DEMOCRACY AND THE PERIPHERY
The contemporary world has witnessed the rise of a new wave of authoritarianism. The threat to democracy takes hold in the contours surrounding our democratic institutions and values, questioning them from a conservative and even regressive political lens. Progressive forces have proved themselves unable to organize a cohesive discourse and strategy to confront the erosion of democratic values. In effect, aggressive conservative speech and action mounted its own political response to questions of inequality. In the absence of viable alternatives, this policy and rhetoric thrived. The advances made by the social movements of the peripheries such as the Women Movemnts, Black Movements, LGBTq+ Movements, and Cultural Movements of the Peripheries have reinvented political engagement, surpassing the agenda of the traditional political left.
The renovation of social movements, and with it the emergence of other individual and collective political subjects, stood at the cusp of achieving major advances during the mandates of local and national progressive governments. This renovation came about through the incorporation and inclusion of diverse and plural identities, creating opportunities for a qualitative redefining of the meaning of democracy.
The crisis of capitalism and neoliberalism in its most recent form did not allow such advances to gain the resonance necessary to break with conservative discourse. With the onset of economic and political crises, the return of conservatism became the path of choice for dominant groups in their re-conquest and recomposition of sociocultural hegemony, providing ideological support for the predatory expansion of capital. Our greatest threat comes not from the progression of conservative forces, but from the resurgent disregard for democracy as a system capable of providing for complete human rights.
The present edition of PERIPHERIES proposes to contemplate the challenges for democracy in the contemporary world. The Journal proposes to address this question from the perspectives and lives of the world’s peripheries. While democracy faces a real threat amid the expansion of countless anti-democratic conservative fronts around the world, we must remember that the effects of these elements are even more devastating for those territories and populations that have not yet consolidated their access to basic rights.
The affirmative analysis of emerging struggles among diverse territories, and likewise the strategies employed by peripheral groups, are fundamental. They also form part of a broad search for alternatives the peripheries can offer in rethinking the meaning of contemporary democracy. This is includes the need to create aesthetic narratives and political action to sustain the preservation and consolidation of democracy. This re-thinking will affect not only the periphery, but the entire contemporary world. New responses must come from the periphery and its inventive power.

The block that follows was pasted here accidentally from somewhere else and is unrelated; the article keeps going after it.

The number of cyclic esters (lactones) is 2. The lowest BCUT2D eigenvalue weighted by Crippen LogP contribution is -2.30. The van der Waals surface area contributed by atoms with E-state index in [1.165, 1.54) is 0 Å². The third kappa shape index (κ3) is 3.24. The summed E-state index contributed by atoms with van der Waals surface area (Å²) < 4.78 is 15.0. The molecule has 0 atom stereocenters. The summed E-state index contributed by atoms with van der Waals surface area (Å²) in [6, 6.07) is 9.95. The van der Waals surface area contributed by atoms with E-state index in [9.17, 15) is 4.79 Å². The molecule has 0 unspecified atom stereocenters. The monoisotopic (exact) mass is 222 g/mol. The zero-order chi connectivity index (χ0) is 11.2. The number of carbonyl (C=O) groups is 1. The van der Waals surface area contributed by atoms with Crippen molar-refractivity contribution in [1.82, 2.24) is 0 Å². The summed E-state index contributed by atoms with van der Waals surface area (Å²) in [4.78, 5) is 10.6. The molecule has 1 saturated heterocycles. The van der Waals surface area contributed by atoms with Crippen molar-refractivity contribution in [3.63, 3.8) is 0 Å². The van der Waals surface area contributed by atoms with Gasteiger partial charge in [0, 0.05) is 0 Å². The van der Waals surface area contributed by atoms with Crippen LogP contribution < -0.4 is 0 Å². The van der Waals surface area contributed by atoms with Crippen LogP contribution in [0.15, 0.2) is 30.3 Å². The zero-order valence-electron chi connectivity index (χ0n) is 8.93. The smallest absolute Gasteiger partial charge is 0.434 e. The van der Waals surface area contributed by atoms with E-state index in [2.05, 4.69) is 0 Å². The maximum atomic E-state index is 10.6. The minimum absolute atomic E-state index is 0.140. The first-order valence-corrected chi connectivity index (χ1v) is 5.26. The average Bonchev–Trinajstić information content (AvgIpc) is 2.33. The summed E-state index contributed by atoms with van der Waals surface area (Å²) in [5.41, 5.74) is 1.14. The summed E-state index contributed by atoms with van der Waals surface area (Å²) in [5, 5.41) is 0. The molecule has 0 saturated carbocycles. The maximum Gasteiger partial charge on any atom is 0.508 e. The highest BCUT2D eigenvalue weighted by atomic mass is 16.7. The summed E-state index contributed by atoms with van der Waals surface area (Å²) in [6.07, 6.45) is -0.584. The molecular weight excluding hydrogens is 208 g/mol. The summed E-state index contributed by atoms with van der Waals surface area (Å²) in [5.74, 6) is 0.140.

PERIPHERIES Journal, a bi-annual and four language (PT – ENG – ES – FR) publication of the Instituto Maria e João Aleixo (IMJA), completes, with its edition on Democracy and the Periphery, its first year of publication. In total, this issue contains nineteen different works grouped into six sections: Articles, Narratives, Interviews, “Born of the Periphery,” Reviews, and PERIPHERIES Features.
INTERVIEWS AND ARTICLES
The Brazilian author Conceição Evaristo and European Parliament Member Marisa Matias feature prominently in our Interviews section of the current edition. In Articles, Raja Bagga and Madhurima Dhanuka (India) discuss the challenges for prison reform and democracy; Abdullah Yusuf (Pakistan) addresses possibilities and challenges for the current Prime Minister; Levent Piskin (Turkey) analyzes his country’s contemporary authoritarianism in historical perspective; Paula Flanagan (Ireland) takes on the question of neoliberalism and community practices; and Albert Ogien (France), proposes an expansion of the concept of the periphery. Eduardo Alves leads with the IMJA’s official opening statement.
NARRATIVES, “BORN OF THE PERIPHERY,” AND REVIEWS
Marked by a plurality of Narratives, the Journal opens with Mapuce Intervention – Obra 18.314 (Chile) by Daniela Catrileo, an artistic, poetic, and photographic intervention merged with dialogue between the co-authors. In Romani Narrative (Spain), Pastora Filigrana, Sonia Sahli and Natalia Caballo bring the Roma perspective from Seville periphery. In Body in a Bundle, Shahd Wadi takes on a testimonial tone to describe the idea of body and belonging in Palestine. Alejandro “Pitu” Salvatierra from Buenos Aires’ Villa 15 talks education and community in “Born of the Peripheries.” Bira Carvalho, photographer from the Imagens do Povo course, a project of the Observatorio de Favelas, demonstrates his photographic essay in this edition as well. In a dialogue between a theologian and a transexual woman from the periphery, Gilmara Cunha and Graham McGeoch discuss the body, transexuality, visibility, and politics. Jorge Barbosa reviews the book “Geopolítica do estado nacional e o território Quilombola no século XXI,” on the Quilombola legacy and its geopolitical repercussions. Last, Aiala Colares takes us to the neighborhood of Cabanagem in Belém, introducing us to the roots of the organization Periferia em Foco.
Inaugurated in the current edition, PERIPHERIES Features showcases the work of: Redes da Maré and WOW the Women of the World Festival, Catalytic Communities, and Narra Agency.
The call for submissions to Edition #3 of PERIPHERIES, “Alternative Experiences in the Periphery,” is now available. Submission deadline: March 2019.